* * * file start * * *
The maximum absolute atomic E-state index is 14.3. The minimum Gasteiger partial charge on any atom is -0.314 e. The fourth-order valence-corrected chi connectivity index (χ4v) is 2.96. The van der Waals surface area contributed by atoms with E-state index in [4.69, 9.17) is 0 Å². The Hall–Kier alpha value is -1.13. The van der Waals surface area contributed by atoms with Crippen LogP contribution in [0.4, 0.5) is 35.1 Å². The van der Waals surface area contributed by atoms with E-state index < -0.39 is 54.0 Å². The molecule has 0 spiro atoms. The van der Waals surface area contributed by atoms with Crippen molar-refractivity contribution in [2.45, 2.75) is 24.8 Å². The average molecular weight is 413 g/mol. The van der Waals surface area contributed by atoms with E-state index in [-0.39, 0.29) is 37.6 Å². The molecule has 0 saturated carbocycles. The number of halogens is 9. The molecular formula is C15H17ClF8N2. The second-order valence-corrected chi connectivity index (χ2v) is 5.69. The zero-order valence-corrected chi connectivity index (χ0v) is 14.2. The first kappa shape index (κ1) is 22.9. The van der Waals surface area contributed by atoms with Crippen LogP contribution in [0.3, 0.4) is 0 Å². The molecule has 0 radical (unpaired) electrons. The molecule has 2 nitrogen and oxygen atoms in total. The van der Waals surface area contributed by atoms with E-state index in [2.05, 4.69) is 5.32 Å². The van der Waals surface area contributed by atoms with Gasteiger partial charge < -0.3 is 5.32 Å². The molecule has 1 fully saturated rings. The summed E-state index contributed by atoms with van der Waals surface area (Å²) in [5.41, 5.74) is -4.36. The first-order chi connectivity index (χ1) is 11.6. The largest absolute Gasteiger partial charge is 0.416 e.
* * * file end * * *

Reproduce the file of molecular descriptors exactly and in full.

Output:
The maximum absolute atomic E-state index is 14.3. The minimum Gasteiger partial charge on any atom is -0.314 e. The fourth-order valence-corrected chi connectivity index (χ4v) is 2.96. The van der Waals surface area contributed by atoms with E-state index in [4.69, 9.17) is 0 Å². The Hall–Kier alpha value is -1.13. The van der Waals surface area contributed by atoms with Crippen LogP contribution in [0.4, 0.5) is 35.1 Å². The van der Waals surface area contributed by atoms with E-state index < -0.39 is 54.0 Å². The molecule has 0 spiro atoms. The van der Waals surface area contributed by atoms with Crippen molar-refractivity contribution in [2.45, 2.75) is 24.8 Å². The average molecular weight is 413 g/mol. The van der Waals surface area contributed by atoms with E-state index in [-0.39, 0.29) is 37.6 Å². The molecule has 0 saturated carbocycles. The number of halogens is 9. The molecular formula is C15H17ClF8N2. The second-order valence-corrected chi connectivity index (χ2v) is 5.69. The zero-order valence-corrected chi connectivity index (χ0v) is 14.2. The first kappa shape index (κ1) is 22.9. The van der Waals surface area contributed by atoms with Crippen LogP contribution in [0.3, 0.4) is 0 Å². The molecule has 0 radical (unpaired) electrons. The molecule has 2 nitrogen and oxygen atoms in total. The van der Waals surface area contributed by atoms with E-state index in [2.05, 4.69) is 5.32 Å². The van der Waals surface area contributed by atoms with Gasteiger partial charge < -0.3 is 5.32 Å². The molecule has 1 fully saturated rings. The summed E-state index contributed by atoms with van der Waals surface area (Å²) in [5.41, 5.74) is -4.36. The first-order chi connectivity index (χ1) is 11.6. The largest absolute Gasteiger partial charge is 0.416 e.